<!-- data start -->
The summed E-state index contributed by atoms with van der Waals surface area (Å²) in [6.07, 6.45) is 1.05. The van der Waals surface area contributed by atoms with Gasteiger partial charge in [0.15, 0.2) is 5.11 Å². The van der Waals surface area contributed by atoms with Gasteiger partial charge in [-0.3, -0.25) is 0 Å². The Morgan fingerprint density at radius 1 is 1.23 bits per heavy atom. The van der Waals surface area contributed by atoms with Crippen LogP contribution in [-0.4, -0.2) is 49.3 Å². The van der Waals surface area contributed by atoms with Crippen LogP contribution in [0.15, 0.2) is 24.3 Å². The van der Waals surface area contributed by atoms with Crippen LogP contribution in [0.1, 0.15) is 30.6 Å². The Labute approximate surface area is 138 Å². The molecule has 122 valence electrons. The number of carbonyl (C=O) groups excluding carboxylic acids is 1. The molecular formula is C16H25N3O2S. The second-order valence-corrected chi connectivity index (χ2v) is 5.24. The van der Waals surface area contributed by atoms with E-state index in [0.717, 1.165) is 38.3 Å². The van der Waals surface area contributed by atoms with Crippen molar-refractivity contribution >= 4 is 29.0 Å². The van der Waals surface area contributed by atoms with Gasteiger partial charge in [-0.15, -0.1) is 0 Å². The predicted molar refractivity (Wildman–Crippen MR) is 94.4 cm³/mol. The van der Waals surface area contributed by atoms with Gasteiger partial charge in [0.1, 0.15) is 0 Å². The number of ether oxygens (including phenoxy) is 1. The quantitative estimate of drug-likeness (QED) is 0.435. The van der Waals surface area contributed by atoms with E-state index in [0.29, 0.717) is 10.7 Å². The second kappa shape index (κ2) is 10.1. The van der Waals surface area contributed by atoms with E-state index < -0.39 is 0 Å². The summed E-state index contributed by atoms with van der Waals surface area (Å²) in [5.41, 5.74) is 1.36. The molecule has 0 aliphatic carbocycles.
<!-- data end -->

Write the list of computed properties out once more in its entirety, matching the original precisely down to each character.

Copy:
The summed E-state index contributed by atoms with van der Waals surface area (Å²) in [6.07, 6.45) is 1.05. The van der Waals surface area contributed by atoms with Gasteiger partial charge in [0.15, 0.2) is 5.11 Å². The van der Waals surface area contributed by atoms with Gasteiger partial charge in [-0.3, -0.25) is 0 Å². The Morgan fingerprint density at radius 1 is 1.23 bits per heavy atom. The van der Waals surface area contributed by atoms with Crippen LogP contribution in [-0.4, -0.2) is 49.3 Å². The van der Waals surface area contributed by atoms with Crippen LogP contribution in [0.15, 0.2) is 24.3 Å². The van der Waals surface area contributed by atoms with Crippen LogP contribution in [0.1, 0.15) is 30.6 Å². The Labute approximate surface area is 138 Å². The molecule has 122 valence electrons. The number of carbonyl (C=O) groups excluding carboxylic acids is 1. The molecular formula is C16H25N3O2S. The second-order valence-corrected chi connectivity index (χ2v) is 5.24. The van der Waals surface area contributed by atoms with E-state index in [0.717, 1.165) is 38.3 Å². The van der Waals surface area contributed by atoms with Crippen molar-refractivity contribution >= 4 is 29.0 Å². The van der Waals surface area contributed by atoms with Gasteiger partial charge in [-0.15, -0.1) is 0 Å². The predicted molar refractivity (Wildman–Crippen MR) is 94.4 cm³/mol. The van der Waals surface area contributed by atoms with Gasteiger partial charge in [0.1, 0.15) is 0 Å². The number of ether oxygens (including phenoxy) is 1. The quantitative estimate of drug-likeness (QED) is 0.435. The van der Waals surface area contributed by atoms with E-state index in [0.29, 0.717) is 10.7 Å². The second kappa shape index (κ2) is 10.1. The van der Waals surface area contributed by atoms with E-state index < -0.39 is 0 Å². The summed E-state index contributed by atoms with van der Waals surface area (Å²) in [5.41, 5.74) is 1.36. The molecule has 0 aliphatic carbocycles.